From this however, I conclude that The Library of Babel doesn't contain all books, since it doesn't contain the books which describe the working methods of how to break the laws of nature.

Am I wrong?

edited 25th May '11 3:03:21 AM by Sati1984

"We have done the impossible and that makes us mighty." - Malcolm Reynolds
 8 Carciofus, Wed, 25th May '11 3:04:09 AM from Alpha Tucanae I
Is that cake frosting?
Well, if such books do not exist, this is a given.

It also does not contain a book whose number of words is the greatest prime number, because no greatest prime number exists.
But they seem to know where they are going, the ones who walk away from Omelas.

Is it possible to imagine impossible things? If so, it should be possible to write them down...

The library could contain such number, since there are infinite books, so the number of books which contain the number can also be infinite.
"We have done the impossible and that makes us mighty." - Malcolm Reynolds
To rephrase the part about the greatest prime number: the library could contain the greatest prime number in the sense that it could contain all the prime numbers. And all the prime numbers by definition contain the greatest too.

If you don't limit the books to 410 pages (as in the original short story), it's even possible to have a book with the word count of the greatest prime number, since that should be infinite too.

I'm not good at math, but this is how I interpret it smile
"We have done the impossible and that makes us mighty." - Malcolm Reynolds
 11 Carciofus, Wed, 25th May '11 3:29:04 AM from Alpha Tucanae I
Is that cake frosting?
Depends on what you mean with "imagine". You can certainly write such a description as "the greatest prime number", but you cannot write this number, because it just does not exist.*

And all the prime numbers by definition contain the greatest too.
No, because no such thing as a greatest prime number exists. Give me a prime number, any prime number, and I can calculate another prime number which is bigger than it.*

It's the same thing as saying that the Library will not contain a number which is even and odd. The fact that the library is infinite, or that it contains all combinations of characters, is irrelevant here: the Library will not contain this number, because all odd numbers are not even and all even numbers are not odd.

edited 25th May '11 3:35:24 AM by Carciofus

But they seem to know where they are going, the ones who walk away from Omelas.

See ALL the stars!
The short story only involves a finite number of books, since the set of strings that would fit into a 410-page book is finite. Are we just assuming the Library contains every book of every finite length?

edited 25th May '11 4:25:35 AM by Yej

Da Rules excuse all the inaccuracy in the world. Listen to them, not me.
 13 Carciofus, Wed, 25th May '11 4:28:03 AM from Alpha Tucanae I
Is that cake frosting?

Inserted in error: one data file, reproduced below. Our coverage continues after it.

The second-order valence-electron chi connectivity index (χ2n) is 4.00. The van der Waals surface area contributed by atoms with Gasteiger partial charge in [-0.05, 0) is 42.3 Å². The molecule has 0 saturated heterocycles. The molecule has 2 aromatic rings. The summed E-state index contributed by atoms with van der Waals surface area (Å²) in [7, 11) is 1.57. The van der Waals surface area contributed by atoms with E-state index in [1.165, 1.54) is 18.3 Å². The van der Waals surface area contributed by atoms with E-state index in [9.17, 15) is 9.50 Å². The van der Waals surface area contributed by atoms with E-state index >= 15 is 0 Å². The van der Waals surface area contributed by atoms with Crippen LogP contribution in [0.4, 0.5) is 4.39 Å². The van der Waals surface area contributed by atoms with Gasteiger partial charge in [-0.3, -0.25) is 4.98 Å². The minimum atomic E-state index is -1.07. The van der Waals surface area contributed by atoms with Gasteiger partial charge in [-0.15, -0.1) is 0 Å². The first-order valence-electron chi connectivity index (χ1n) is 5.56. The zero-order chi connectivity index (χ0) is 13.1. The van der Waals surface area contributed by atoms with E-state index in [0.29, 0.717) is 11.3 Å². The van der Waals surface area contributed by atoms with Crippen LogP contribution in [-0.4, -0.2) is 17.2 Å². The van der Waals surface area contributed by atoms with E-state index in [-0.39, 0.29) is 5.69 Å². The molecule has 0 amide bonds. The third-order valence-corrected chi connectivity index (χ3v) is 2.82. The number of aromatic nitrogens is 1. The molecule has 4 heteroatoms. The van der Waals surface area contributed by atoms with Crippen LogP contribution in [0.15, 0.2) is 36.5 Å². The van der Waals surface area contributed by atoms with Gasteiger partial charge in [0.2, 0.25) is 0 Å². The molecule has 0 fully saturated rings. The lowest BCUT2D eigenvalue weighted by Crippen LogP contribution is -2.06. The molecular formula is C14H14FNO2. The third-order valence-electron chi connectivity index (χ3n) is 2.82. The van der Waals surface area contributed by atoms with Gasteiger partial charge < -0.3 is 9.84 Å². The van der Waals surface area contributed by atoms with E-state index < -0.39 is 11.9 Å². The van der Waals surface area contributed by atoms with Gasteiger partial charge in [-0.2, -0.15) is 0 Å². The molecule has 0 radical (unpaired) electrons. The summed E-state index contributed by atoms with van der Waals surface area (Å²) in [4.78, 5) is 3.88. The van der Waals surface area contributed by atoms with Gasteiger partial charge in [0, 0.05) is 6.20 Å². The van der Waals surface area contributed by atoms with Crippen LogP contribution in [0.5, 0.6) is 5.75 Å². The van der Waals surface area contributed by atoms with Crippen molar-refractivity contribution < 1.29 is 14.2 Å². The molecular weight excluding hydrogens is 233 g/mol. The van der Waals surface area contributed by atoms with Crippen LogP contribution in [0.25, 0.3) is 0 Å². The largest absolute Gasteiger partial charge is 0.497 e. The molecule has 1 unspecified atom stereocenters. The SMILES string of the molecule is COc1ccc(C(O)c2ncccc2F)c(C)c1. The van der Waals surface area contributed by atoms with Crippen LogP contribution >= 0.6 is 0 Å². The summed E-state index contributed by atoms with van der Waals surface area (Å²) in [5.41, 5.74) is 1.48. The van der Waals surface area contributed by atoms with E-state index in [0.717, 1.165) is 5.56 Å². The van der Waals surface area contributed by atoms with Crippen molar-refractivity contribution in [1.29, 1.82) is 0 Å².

[up] I was assuming that this was the case - although, by Cantor's Theorem, this would still imply that there exist real numbers which are not defined in any book of the Library.

Hm. a transfinite version of the Library of Babel would be pretty amusing... tongue

edited 25th May '11 4:29:04 AM by Carciofus

But they seem to know where they are going, the ones who walk away from Omelas.

See ALL the stars!
But how would you have |R| books?* I'm fairly sure that even the set of all possible strings of all possible alphabets is still only |Z|.

edited 25th May '11 4:33:08 AM by Yej

Da Rules excuse all the inaccuracy in the world. Listen to them, not me.
 15 Carciofus, Wed, 25th May '11 4:42:24 AM from Alpha Tucanae I
Is that cake frosting?
Well, you need books of infinite length.

First you start by considering books with an infinite (but countable) pages: perhaps, these can be imagined as displays of some sort that let you enter a number n and return you the contents of the n-th page.

Then you put all these books in your library - the practical details are left as an exercise. These are already enough to have |R| books, but why stop here?

If you want to go even higher in the transfinite hierarchy, you treat each one of these books as if they were page numbers instead of books: that is, you develop another kind of "book" which is a display that lets you enter one of the first-level "books" and return the corresponding page.

In a certain sense that can be made precise, there are more "second level books" of this sort than there are "first level books".

Then you repeat the procedure again, and build "third level books", "fourth level books", and so on.

You do this for for all integer levels. Then what can you do? Why, of course, you can build "omega-th level books" that take in input any book of a previous level and return a page. Then you build "omega-plus-one-th" level books, "omega-plus-two-th" ones, and so on, up to infinity. And then you do it again, and again, and again, and do this too infinitely many many times, and then you do this infinitely many times, and so on.

Again, the practical details are left to the reader - what am I, an engineer? tongue

Transfinite arithmetics is freaky.

edited 25th May '11 4:53:07 AM by Carciofus

But they seem to know where they are going, the ones who walk away from Omelas.

See ALL the stars!
But an entire book can be reduced to a single integer, and so your machine that accepts an entire book as an index is equivalent to the one that accepts a single integer.
Da Rules excuse all the inaccuracy in the world. Listen to them, not me.
 17 Carciofus, Wed, 25th May '11 4:47:49 AM from Alpha Tucanae I
Is that cake frosting?
A function from integers to letters (like an infinite book of the sort I was describing at the first step) is not reducible to an integer. You can see it by checking that all infinite sequences of zeroes and ones (and, hence, all the real numbers between 0 and 1 written in base 2) are expressible as books of this kind.